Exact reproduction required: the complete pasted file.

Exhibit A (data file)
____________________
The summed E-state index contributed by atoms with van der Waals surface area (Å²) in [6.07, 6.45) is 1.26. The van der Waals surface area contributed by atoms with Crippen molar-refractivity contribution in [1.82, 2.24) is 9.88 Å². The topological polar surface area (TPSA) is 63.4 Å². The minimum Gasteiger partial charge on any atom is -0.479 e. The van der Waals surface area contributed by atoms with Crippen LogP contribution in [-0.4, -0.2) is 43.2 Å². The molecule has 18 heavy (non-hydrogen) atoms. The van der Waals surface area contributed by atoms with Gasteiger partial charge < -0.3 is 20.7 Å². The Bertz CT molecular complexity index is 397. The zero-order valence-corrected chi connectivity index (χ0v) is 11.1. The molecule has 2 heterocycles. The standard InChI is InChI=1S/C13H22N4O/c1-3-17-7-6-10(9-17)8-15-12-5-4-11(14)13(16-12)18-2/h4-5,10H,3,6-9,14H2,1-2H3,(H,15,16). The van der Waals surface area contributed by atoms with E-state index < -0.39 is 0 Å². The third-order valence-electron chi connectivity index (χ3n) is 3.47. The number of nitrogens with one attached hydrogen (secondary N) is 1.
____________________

The summed E-state index contributed by atoms with van der Waals surface area (Å²) in [6.07, 6.45) is 1.26. The van der Waals surface area contributed by atoms with Crippen molar-refractivity contribution in [1.82, 2.24) is 9.88 Å². The topological polar surface area (TPSA) is 63.4 Å². The minimum Gasteiger partial charge on any atom is -0.479 e. The van der Waals surface area contributed by atoms with Crippen LogP contribution in [-0.4, -0.2) is 43.2 Å². The molecule has 18 heavy (non-hydrogen) atoms. The van der Waals surface area contributed by atoms with Gasteiger partial charge < -0.3 is 20.7 Å². The Bertz CT molecular complexity index is 397. The zero-order valence-corrected chi connectivity index (χ0v) is 11.1. The molecule has 2 heterocycles. The standard InChI is InChI=1S/C13H22N4O/c1-3-17-7-6-10(9-17)8-15-12-5-4-11(14)13(16-12)18-2/h4-5,10H,3,6-9,14H2,1-2H3,(H,15,16). The van der Waals surface area contributed by atoms with E-state index < -0.39 is 0 Å². The third-order valence-electron chi connectivity index (χ3n) is 3.47. The number of nitrogens with one attached hydrogen (secondary N) is 1.